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Sundays at 10 am
Holy Communion Rite II with music
400 Chipmunk • Cloudcroft, NM
As has been written over and over, Advent is a
season for preparation. We take time to reflect on
scripture relating to the coming of the Christ
Child on Christmas. Then too we need to prepare
ourselves for the Second Coming of our Lord.
The writers of the Old Testament and the New
Testament bring into focus the continuing work of
the Messiah who is expected to come and deliver
His ultimate destiny and work, the salvation of
man. The prophecies found in the Old Testament
of this Savior’s deliverance of mankind from the
Fall bring us to the first coming of Christ. In the
New Testament we get the realization of the
Suffering Servant of Isaiah found in his prophecy
as the one God has sent to redeem us and then
on His return to come in splendor, power and
majesty to judge and reign.
Hebrew scripture is very old. We can go back
2000 years to the birth of Christ. Then we can go
back another 2000 years to the patriarchs and the promises to Abraham and his seed. Then we can
go back 2000 more years to the creation stories and the compilation of these stories in first book
of Genesis by Moses.
As we read in Genesis everything goes well in creation in chapters 1 and 2. Then we have the
temptation of man and the fall. The relationship between God and Adam and Eve is destroyed.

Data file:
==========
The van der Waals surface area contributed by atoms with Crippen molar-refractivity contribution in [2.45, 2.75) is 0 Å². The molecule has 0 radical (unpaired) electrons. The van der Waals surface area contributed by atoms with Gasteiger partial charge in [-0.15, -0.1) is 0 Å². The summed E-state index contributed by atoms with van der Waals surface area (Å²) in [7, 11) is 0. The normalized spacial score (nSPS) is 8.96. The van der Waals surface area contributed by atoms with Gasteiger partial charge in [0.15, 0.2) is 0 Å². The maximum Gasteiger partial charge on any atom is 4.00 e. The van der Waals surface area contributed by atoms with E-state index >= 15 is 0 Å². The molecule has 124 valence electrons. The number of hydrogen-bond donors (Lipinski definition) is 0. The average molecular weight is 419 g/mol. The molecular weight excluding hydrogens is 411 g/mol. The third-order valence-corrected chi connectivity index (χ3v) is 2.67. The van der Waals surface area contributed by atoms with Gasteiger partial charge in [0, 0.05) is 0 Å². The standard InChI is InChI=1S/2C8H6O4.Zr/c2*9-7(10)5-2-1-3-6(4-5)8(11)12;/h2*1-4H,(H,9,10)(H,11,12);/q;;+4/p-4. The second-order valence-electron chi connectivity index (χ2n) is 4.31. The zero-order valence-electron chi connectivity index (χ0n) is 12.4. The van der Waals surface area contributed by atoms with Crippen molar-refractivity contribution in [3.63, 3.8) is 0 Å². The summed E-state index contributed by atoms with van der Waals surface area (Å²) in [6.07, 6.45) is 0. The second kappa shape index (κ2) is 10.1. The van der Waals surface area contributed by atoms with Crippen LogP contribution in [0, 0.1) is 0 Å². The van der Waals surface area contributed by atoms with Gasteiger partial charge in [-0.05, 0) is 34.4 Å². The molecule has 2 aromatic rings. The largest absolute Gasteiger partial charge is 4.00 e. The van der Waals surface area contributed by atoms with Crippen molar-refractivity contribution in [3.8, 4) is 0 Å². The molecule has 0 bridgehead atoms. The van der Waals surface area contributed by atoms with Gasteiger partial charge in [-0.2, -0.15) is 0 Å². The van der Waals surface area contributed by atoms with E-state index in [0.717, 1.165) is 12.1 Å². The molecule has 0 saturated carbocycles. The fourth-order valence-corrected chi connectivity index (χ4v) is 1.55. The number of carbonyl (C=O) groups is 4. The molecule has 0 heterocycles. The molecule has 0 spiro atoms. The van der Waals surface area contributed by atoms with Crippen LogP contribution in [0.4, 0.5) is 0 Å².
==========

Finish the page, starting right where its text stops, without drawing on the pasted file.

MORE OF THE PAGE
They can no longer live in the Garden of Eden as they have been cursed and expelled from the
garden. Their lives will now be ones of work and toil and a separation from God. In Genesis 3:15
we read of the coming hope of the “seed” who will defeat the serpent identified as the evil one of
the world. With this hope of a Messiah, God promises to accomplish three tasks. Evil will be destroyed along with the influence of evil. Creation will be restored to its state found in the beginning of life in the Garden. And God will once again dwell with his people just as he did previously with Adam and Eve .
These three promises are developed greatly throughout the rest of the Old Testament as we come to the promise to Abraham. God again promises to accomplish three tasks. Destroy evil through the seed of Abraham. Restore creation by the blessing of all nations. And allow God to dwell with his people forever. So we see God’s first promised hope offered to Adam and Eve prior to the fall is the same hope offered to Abraham.
We can see the consistency of God’s Word. Genesis certainly presents us with the hope of the
future “seed” who will bring the world back to the Genesis 1 and 2 state. The first coming is to send
an individual who will come and restore the world.
The photo above indicates the weather conditions we experienced during the Thanksgiving week. Jan Rasch’s outside cross was festooned with icicles. That week was to be a busy one at Epiphany. First was the scheduled community Thanksgiving service on Wednesday evening. Unfortunately it began to snow at about three o'clock and we made the disappointing decision to cancel that service. The weather reports were confusing but we did manage to have our congregation’s Thanksgiving dinner at
the church on Thursday. Eighteen of us gathered together to have an abundance of turkey, ham
and delicious side dishes in the grand family style setting.
Then we gathered Friday morning to set up the church for our Christmas Cabin sale of holiday